As the volume and velocity of data increase, performance and efficient use of resources will matter even more. Not resting on the TeraSort record, the MapR team went on to set the MinuteSort record. A minute may have 60 billion nanoseconds; MapR showed you can do a lot with it. Using the 2103 nodes on Google Compute Engine, the MapR Distribution including Hadoop sorted 15 billion 100-byte records, totaling 1.5 terabytes in 59 seconds. See details about this record here. (Note that this record was subsequently broken by a MapR customer and the record now sits at 1.65TB of data sorted in one minute.)

2. Ready for Internet of Things.
Internet of Things (IoT) is really internet of data. Seamless data exchange from devices to fog layer to cloud makes IoT click. Devices like Fitbit collect and transmit your health statistics. Machines in factories and instrumented vehicles all generate data, helping failure prediction and prevention. In these cases, every data point has a timestamp associated with it. Hence, this is called time series data. OpenTSDB on MapR-DB helps to model, manage and analyze this time series data.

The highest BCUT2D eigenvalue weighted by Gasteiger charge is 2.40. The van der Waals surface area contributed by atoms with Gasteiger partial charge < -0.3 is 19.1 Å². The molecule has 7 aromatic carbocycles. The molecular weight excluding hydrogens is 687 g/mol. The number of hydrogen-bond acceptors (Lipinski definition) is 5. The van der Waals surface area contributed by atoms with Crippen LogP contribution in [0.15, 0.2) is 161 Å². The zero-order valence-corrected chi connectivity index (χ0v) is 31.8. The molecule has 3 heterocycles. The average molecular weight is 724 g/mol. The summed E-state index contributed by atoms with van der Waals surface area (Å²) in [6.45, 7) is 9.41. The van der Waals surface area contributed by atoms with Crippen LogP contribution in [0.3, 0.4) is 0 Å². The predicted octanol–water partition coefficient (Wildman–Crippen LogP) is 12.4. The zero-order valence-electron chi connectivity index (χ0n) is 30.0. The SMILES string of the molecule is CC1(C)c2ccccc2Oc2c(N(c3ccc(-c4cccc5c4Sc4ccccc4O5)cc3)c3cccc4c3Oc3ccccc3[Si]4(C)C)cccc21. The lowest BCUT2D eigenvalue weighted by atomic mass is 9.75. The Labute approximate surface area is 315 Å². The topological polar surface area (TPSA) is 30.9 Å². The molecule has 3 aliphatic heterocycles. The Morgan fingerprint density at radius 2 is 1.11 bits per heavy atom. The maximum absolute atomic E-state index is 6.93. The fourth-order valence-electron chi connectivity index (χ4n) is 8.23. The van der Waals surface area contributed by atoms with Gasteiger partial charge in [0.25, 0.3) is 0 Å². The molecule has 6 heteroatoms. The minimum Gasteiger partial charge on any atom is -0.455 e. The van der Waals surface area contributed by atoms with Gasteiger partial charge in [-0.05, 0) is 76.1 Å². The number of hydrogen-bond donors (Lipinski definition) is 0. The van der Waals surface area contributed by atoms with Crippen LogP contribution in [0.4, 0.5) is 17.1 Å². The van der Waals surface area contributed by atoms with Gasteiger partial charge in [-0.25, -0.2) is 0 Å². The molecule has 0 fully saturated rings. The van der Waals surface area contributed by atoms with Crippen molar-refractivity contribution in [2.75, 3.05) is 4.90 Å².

The data deluge from billions of diverse sensor data brings volume, velocity and variety into focus. The first order of business here is to ensure we can ingest the data. Using just four nodes from PSSC labs, they were able to ingest at the rate of 100 million data points per second. With that rate, a single data point for every single man, woman and child today can be ingested in under 72 seconds! Incredible. See details about loading a time series database here.

For more information on open source tools such as OpenTSDB and new modifications that greatly speed up data ingestion, read the latest ebook, Time Series Databases: New Ways to Store and Access Data, by Ted Dunning and Ellen Friedman.

3. MapR-File System (MapR-FS) takes Hadoop to next level.